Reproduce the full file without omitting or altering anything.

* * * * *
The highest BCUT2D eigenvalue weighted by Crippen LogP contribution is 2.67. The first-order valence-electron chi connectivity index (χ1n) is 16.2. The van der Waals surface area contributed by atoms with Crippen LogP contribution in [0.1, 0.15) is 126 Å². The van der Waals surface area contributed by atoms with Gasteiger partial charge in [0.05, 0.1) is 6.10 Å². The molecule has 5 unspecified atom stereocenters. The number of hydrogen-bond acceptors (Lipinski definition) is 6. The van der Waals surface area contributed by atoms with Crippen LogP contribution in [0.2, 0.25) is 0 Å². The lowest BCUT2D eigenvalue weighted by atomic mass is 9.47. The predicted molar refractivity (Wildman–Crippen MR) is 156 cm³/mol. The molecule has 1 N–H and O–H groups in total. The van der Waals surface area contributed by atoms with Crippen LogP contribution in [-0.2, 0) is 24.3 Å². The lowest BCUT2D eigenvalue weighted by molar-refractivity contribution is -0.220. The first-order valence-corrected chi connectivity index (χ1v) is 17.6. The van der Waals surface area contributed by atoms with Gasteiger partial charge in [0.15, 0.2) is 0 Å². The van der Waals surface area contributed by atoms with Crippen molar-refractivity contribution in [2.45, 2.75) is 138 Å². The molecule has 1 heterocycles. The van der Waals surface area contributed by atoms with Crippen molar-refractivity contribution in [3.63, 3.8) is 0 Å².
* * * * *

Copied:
The highest BCUT2D eigenvalue weighted by Crippen LogP contribution is 2.67. The first-order valence-electron chi connectivity index (χ1n) is 16.2. The van der Waals surface area contributed by atoms with Crippen LogP contribution in [0.1, 0.15) is 126 Å². The van der Waals surface area contributed by atoms with Gasteiger partial charge in [0.05, 0.1) is 6.10 Å². The molecule has 5 unspecified atom stereocenters. The number of hydrogen-bond acceptors (Lipinski definition) is 6. The van der Waals surface area contributed by atoms with Crippen LogP contribution in [0.2, 0.25) is 0 Å². The lowest BCUT2D eigenvalue weighted by atomic mass is 9.47. The predicted molar refractivity (Wildman–Crippen MR) is 156 cm³/mol. The molecule has 1 N–H and O–H groups in total. The van der Waals surface area contributed by atoms with Crippen LogP contribution in [-0.2, 0) is 24.3 Å². The lowest BCUT2D eigenvalue weighted by molar-refractivity contribution is -0.220. The first-order valence-corrected chi connectivity index (χ1v) is 17.6. The van der Waals surface area contributed by atoms with Gasteiger partial charge in [0.15, 0.2) is 0 Å². The van der Waals surface area contributed by atoms with Crippen molar-refractivity contribution in [2.45, 2.75) is 138 Å². The molecule has 1 heterocycles. The van der Waals surface area contributed by atoms with Crippen molar-refractivity contribution in [3.63, 3.8) is 0 Å².